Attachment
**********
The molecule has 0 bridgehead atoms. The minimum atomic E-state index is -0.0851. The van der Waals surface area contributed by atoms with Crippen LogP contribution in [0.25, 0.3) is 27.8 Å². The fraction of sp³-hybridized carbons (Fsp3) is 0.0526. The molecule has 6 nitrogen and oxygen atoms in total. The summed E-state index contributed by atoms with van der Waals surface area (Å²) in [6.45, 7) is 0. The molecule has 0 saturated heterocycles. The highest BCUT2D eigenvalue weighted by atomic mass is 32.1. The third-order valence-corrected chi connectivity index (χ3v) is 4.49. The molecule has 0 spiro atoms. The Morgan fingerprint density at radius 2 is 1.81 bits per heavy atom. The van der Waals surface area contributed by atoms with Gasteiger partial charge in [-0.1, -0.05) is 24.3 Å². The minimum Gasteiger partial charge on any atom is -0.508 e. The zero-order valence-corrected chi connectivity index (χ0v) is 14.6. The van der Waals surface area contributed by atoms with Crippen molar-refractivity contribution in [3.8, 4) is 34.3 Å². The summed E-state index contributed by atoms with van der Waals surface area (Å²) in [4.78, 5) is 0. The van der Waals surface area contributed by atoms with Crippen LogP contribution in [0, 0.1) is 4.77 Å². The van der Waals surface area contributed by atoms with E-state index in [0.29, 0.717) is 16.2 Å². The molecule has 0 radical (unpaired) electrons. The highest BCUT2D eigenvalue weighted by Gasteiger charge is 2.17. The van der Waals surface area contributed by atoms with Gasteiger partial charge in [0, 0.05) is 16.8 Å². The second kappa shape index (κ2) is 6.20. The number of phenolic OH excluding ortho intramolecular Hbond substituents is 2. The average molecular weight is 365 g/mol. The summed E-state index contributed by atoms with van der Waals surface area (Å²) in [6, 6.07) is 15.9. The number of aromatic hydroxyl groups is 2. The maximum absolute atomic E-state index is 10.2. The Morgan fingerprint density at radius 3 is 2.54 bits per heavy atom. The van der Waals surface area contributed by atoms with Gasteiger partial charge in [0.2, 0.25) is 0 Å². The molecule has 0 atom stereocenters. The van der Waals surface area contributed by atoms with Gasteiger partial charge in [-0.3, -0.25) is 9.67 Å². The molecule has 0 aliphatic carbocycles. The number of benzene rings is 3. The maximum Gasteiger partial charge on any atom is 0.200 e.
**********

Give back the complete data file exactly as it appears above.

The molecule has 0 bridgehead atoms. The minimum atomic E-state index is -0.0851. The van der Waals surface area contributed by atoms with Crippen LogP contribution in [0.25, 0.3) is 27.8 Å². The fraction of sp³-hybridized carbons (Fsp3) is 0.0526. The molecule has 6 nitrogen and oxygen atoms in total. The summed E-state index contributed by atoms with van der Waals surface area (Å²) in [6.45, 7) is 0. The molecule has 0 saturated heterocycles. The highest BCUT2D eigenvalue weighted by atomic mass is 32.1. The third-order valence-corrected chi connectivity index (χ3v) is 4.49. The molecule has 0 spiro atoms. The Morgan fingerprint density at radius 2 is 1.81 bits per heavy atom. The van der Waals surface area contributed by atoms with Gasteiger partial charge in [-0.1, -0.05) is 24.3 Å². The minimum Gasteiger partial charge on any atom is -0.508 e. The zero-order valence-corrected chi connectivity index (χ0v) is 14.6. The van der Waals surface area contributed by atoms with Crippen molar-refractivity contribution in [3.8, 4) is 34.3 Å². The summed E-state index contributed by atoms with van der Waals surface area (Å²) in [4.78, 5) is 0. The van der Waals surface area contributed by atoms with Crippen LogP contribution in [0, 0.1) is 4.77 Å². The van der Waals surface area contributed by atoms with E-state index in [0.29, 0.717) is 16.2 Å². The molecule has 0 radical (unpaired) electrons. The highest BCUT2D eigenvalue weighted by Gasteiger charge is 2.17. The van der Waals surface area contributed by atoms with Gasteiger partial charge in [0, 0.05) is 16.8 Å². The second kappa shape index (κ2) is 6.20. The number of phenolic OH excluding ortho intramolecular Hbond substituents is 2. The average molecular weight is 365 g/mol. The summed E-state index contributed by atoms with van der Waals surface area (Å²) in [6, 6.07) is 15.9. The number of aromatic hydroxyl groups is 2. The maximum absolute atomic E-state index is 10.2. The Morgan fingerprint density at radius 3 is 2.54 bits per heavy atom. The van der Waals surface area contributed by atoms with Gasteiger partial charge in [0.2, 0.25) is 0 Å². The molecule has 0 atom stereocenters. The van der Waals surface area contributed by atoms with Gasteiger partial charge in [-0.3, -0.25) is 9.67 Å². The molecule has 0 aliphatic carbocycles. The number of benzene rings is 3. The maximum Gasteiger partial charge on any atom is 0.200 e.